[0014]FIGS. 3A and 3B are views showing instances of cassette-to-cartridge mounting according to the present invention; and

[0015]FIG. 4 is a structural view showing the cassette-to-cartridge mounting mechanism according to the present invention.

DETAILED DESCRIPTION OF THE PREFERRED EMBODIMENTS

[0016]FIG. 1 illustrates an operational mechanism of a pharmaceutical automation system 10 according to the present invention. As shown therein, the pharmaceutical automation system 10 comprises an automatic tablet dispensing and packaging apparatus 12 and a server 14 controlling the apparatus 12. FIG. 2 shows the automatic tablet dispensing and packaging apparatus 12 to process a prescription input into a plurality of tablet containing paper bags 16. The prescription input may be entered by a qualified system operator or a pharmacist into the server 14 via an input device 18 such as a keyboard, a touch screen and a voice activator. The input device is controlled either via a local access, for example, within a drug store, or via a remote access, for example, through the Internet. The tablet dispensing and packaging apparatus 12 includes a cartridge unit 20 having a plurality of cartridges 22. The cartridges 22 are vertically formed in columns and rows within the apparatus 12. Preferably, the cassette rows are aligned substantially circular. In this construction, a plurality of cassettes 24 are detachably mounted on the cartridges 22.

[0017] Meanwhile, FIGS. 3A and 3B respectively show instances of cassette-to-cartridge mechanism. As shown therein, the cartridges 22 are aligned without labels showing respective locations whereas cassettes 24 are labeled to discern one from another. In addition to the labeling on each cassette 24, each front of the cassettes 24 may have a barcode printed to carry information of tablets 26 being stored therein so as to facilitate tablet refill processing especially when dealing with a large number of different tablets. That is, the cassettes 24 are labeled either by barcodes or by sequential symbols to respectively associate with the corresponding tablet data.

[0018] For a better performance, a microcomputer 28 is installed in each of the cartridges 22 to communicate with the server 14. The plurality of cassettes 24 are respectively filled with a predetermined type of tablets 26 and detachably mounted on the cartridges 22. A memory 30 is planted in each of the cassettes 24 to store therein a tablet data specifying the type of tablets 26 in the corresponding cassette 26. Here, the respective cassette-to-cartridge mount actuates the microcomputer 28 to read and share with the server 14 the tablet data in the corresponding memory 30. In the meantime, the server 14 selectively commands the microcomputers 28 to enable the cassettes 24 to selectively release the tablets 26 in accordance with the prescription input, whereby when one of the cassettes 24 is randomly mounted on one of the cartridges 22 the microcomputer 28 of the corresponding cartridge 22 becomes updated to include the tablet data stored in the memory 30 of the corresponding cassette 24 to thereby control the tablet release in accordance with the description input.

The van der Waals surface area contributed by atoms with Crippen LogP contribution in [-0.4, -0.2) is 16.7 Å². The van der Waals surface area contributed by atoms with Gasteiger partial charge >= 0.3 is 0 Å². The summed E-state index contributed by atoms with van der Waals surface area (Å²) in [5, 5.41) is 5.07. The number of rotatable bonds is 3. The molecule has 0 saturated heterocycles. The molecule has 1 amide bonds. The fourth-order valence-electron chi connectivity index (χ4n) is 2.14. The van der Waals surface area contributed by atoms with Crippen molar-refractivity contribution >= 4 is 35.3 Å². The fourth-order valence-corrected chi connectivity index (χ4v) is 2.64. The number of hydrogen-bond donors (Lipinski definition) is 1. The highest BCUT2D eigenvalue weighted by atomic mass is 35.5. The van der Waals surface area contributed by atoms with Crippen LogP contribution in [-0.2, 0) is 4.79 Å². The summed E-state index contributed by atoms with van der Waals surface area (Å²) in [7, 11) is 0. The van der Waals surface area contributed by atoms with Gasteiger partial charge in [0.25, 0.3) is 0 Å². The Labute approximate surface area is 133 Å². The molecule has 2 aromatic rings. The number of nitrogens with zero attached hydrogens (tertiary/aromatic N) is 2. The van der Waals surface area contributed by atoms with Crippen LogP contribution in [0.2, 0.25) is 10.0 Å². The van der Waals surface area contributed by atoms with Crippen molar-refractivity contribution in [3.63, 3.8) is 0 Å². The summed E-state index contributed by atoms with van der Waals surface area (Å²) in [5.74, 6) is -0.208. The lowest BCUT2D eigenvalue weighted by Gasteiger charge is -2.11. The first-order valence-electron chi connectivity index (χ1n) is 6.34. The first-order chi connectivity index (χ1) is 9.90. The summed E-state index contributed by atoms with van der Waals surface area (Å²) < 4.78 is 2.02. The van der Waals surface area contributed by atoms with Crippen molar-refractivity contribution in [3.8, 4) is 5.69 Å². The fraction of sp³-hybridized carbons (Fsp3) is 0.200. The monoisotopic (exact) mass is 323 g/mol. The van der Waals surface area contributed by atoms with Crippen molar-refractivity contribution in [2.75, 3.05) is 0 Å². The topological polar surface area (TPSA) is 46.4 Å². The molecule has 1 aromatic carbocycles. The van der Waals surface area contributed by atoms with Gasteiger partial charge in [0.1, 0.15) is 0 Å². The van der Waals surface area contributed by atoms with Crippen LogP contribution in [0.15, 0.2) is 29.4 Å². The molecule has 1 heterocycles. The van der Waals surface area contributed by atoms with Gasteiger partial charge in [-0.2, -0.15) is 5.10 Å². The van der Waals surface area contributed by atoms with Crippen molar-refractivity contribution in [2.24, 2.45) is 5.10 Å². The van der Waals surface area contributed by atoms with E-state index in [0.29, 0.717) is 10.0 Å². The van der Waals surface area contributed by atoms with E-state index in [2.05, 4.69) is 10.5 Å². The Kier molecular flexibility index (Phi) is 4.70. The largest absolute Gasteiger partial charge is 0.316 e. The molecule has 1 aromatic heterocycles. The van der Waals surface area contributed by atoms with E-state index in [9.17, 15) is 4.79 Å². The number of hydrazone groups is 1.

[0019] As shown back in FIG. 3A, for example, the randomly aligned four cartridges 22-A, 22-B, 22-C, 22-D become numerated in accordance with the cassette mount. That is, when the cassette 24 labeled K is mounted on the first cartridge 22-A then the cartridge 22-A becomes synchronized with the cassette 24-K so that the tablet information stored in the corresponding memory 30 is read and shared with the server 14, whereby the cassette 24-K is controlled by the cartridge 22-A and the server 14. As further shown back in FIG. 3B, when the cassette 24-K is mounted on the cartridge 22-C, then the microcomputer 28 in the cartridge 22-C reads and shares with the server 14 the cassette information stored in the memory 30 of the cassette 24-K.

[0020] A hopper 32 is provided below the cartridge unit to downwardly guide the tablets 26 released from the cassettes 24. A packaging unit 34 is provided below the cartridge unit 20 to package the released tablets 26 into tablet containing paper bags 16.